*Advances in Neural Information Processing Systems (NIPS)*.We propose a novel sampling framework for inference in probabilistic models: an active learning approach that converges more quickly (in wall-clock time) than Markov chain Monte Carlo (MCMC) benchmarks. The central challenge in probabilistic inference is numerical integration, to average over ensembles of models or unknown (hyper-)parameters (for example to compute marginal likelihood or a partition function). MCMC has provided approaches to numerical integration that deliver state-of-the-art inference, but can suffer from sample inefficiency and poor convergence diagnostics. Bayesian quadrature techniques offer a model-based solution to such problems, but their uptake has been hindered by prohibitive computation costs. We introduce a warped model for probabilistic integrands (likelihoods) that are known to be non-negative, permitting a cheap active learning scheme to optimally select sample locations. Our algorithm is demonstrated to offer faster convergence (in seconds) relative to simple Monte Carlo and annealed importance sampling on both synthetic and real-world examples.

@inproceedings{gunter14-fast-bayesian-quadrature, author = {Gunter, Tom and Osborne, Michael A. and Garnett, Roman and Hennig, Philipp and Roberts, Stephen}, title = {Sampling for Inference in Probabilistic Models with Fast Bayesian Quadrature}, booktitle = {Advances in Neural Information Processing Systems (NIPS)}, year = {2014}, editor = {Cortes, C. and Lawrence, N.}, code = {https://github.com/OxfordML/wsabi} }

- O’Hagan, A. (1987). Monte Carlo is fundamentally unsound.
*The Statistician*, 247–249.@article{o1987monte, title = {Monte Carlo is fundamentally unsound}, author = {O'Hagan, Anthony}, journal = {The Statistician}, pages = {247--249}, year = {1987}, link = {http://www.jstor.org/stable/2348519?seq=1#page_scan_tab_contents} }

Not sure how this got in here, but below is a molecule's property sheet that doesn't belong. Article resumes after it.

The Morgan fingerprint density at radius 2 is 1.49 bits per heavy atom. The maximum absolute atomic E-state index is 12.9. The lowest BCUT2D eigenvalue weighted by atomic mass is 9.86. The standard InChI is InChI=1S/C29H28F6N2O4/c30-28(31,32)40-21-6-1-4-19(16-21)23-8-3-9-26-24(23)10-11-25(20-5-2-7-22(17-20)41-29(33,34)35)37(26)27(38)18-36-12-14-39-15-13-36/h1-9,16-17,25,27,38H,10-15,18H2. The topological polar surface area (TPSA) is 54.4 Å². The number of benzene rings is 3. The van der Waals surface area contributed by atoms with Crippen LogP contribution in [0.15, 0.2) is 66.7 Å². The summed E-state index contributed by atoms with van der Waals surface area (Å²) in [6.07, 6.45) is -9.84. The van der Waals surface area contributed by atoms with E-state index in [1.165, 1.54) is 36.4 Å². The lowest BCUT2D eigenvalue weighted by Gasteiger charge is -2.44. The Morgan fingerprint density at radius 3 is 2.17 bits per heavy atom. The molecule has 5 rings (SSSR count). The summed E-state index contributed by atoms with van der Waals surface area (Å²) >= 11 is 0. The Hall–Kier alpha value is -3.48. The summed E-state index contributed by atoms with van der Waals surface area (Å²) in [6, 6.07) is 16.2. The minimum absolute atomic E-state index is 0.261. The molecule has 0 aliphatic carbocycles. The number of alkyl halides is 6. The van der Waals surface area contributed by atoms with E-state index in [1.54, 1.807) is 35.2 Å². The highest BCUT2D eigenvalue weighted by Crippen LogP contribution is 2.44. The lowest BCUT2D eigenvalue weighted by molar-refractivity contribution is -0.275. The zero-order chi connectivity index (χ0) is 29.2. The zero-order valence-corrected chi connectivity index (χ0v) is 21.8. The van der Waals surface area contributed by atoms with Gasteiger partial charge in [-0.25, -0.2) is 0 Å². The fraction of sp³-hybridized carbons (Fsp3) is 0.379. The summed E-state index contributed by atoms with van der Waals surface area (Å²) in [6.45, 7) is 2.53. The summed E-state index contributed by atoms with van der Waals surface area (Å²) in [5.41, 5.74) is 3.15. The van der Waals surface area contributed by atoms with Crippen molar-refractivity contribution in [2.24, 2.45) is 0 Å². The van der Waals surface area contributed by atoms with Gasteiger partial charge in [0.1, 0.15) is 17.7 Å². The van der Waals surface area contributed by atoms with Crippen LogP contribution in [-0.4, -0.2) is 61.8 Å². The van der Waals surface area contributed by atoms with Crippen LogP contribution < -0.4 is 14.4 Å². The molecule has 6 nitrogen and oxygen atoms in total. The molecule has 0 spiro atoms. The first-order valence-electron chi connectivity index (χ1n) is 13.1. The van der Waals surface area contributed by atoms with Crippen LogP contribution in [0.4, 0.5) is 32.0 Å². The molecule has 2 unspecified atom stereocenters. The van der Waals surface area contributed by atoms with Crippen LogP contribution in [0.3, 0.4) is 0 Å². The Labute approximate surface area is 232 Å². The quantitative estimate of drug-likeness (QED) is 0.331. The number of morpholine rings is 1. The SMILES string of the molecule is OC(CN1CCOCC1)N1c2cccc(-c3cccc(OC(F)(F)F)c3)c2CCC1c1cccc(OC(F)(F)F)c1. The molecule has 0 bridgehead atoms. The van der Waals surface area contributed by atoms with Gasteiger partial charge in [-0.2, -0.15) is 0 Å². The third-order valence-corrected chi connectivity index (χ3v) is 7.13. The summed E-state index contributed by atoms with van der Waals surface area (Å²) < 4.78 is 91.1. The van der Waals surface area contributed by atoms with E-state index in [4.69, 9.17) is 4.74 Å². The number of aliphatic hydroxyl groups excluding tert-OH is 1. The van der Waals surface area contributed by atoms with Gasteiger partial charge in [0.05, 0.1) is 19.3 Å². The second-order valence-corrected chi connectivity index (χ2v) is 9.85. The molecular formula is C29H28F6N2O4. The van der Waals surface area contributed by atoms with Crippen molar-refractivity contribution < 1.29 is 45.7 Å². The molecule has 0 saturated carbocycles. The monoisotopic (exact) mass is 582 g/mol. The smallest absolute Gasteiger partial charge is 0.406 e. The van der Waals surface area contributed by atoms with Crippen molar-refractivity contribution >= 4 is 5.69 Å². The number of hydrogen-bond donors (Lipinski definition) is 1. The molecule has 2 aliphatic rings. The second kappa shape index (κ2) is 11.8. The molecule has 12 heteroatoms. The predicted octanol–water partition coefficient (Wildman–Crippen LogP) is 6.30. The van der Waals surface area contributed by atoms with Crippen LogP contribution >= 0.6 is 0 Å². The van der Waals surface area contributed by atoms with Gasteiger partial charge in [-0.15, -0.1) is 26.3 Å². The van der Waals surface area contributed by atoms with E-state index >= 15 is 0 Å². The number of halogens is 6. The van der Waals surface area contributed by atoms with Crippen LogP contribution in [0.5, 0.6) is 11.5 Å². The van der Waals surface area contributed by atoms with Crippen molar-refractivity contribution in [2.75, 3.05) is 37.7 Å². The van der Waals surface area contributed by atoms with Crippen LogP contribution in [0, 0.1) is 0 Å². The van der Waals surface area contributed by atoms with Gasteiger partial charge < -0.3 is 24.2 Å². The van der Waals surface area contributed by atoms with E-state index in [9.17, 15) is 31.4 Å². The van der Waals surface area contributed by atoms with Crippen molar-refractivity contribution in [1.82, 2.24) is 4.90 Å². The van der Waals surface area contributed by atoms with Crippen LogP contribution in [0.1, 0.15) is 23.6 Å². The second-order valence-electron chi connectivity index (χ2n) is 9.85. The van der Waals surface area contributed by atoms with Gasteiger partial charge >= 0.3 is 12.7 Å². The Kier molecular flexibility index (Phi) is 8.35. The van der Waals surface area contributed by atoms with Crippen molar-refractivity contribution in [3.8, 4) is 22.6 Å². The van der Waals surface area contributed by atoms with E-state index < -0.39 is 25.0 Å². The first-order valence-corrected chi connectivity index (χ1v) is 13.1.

- Minka, T. P. (2000).
*Deriving quadrature rules from Gaussian processes*. Statistics Department, Carnegie Mellon University.Quadrature rules are often designed to achieve zero error on a small set of functions, e.g. polynomials of specified degree. A more robust method is to minimize average error over a large class or distribution of functions. If functions are distributed according to a Gaussian process, then designing an average-case quadrature rule reduces to solving a system of 2n equations, where n is the number of nodes in the rule (O’Hagan, 1991). It is shown how this very general technique can be used to design customized quadrature rules, in the style of Yarvin & Rokhlin (1998), without the need for singular value decomposition and in any number of dimensions. It is also shown how classical Gaussian quadrature rules, trigonometric lattice rules, and spline rules can be extended to the average-case and to multiple dimensions by deriving them from Gaussian processes. In addition to being more robust, multidimensional quadrature rules designed for the average-case are found to be much less ambiguous than those designed for a given polynomial degree.

@techreport{minka2000deriving, author = {Minka, T.P.}, institution = {Statistics Department, Carnegie Mellon University}, title = {{Deriving quadrature rules from {G}aussian processes}}, year = {2000}, link = {http://research.microsoft.com/en-us/um/people/minka/papers/quadrature.html} }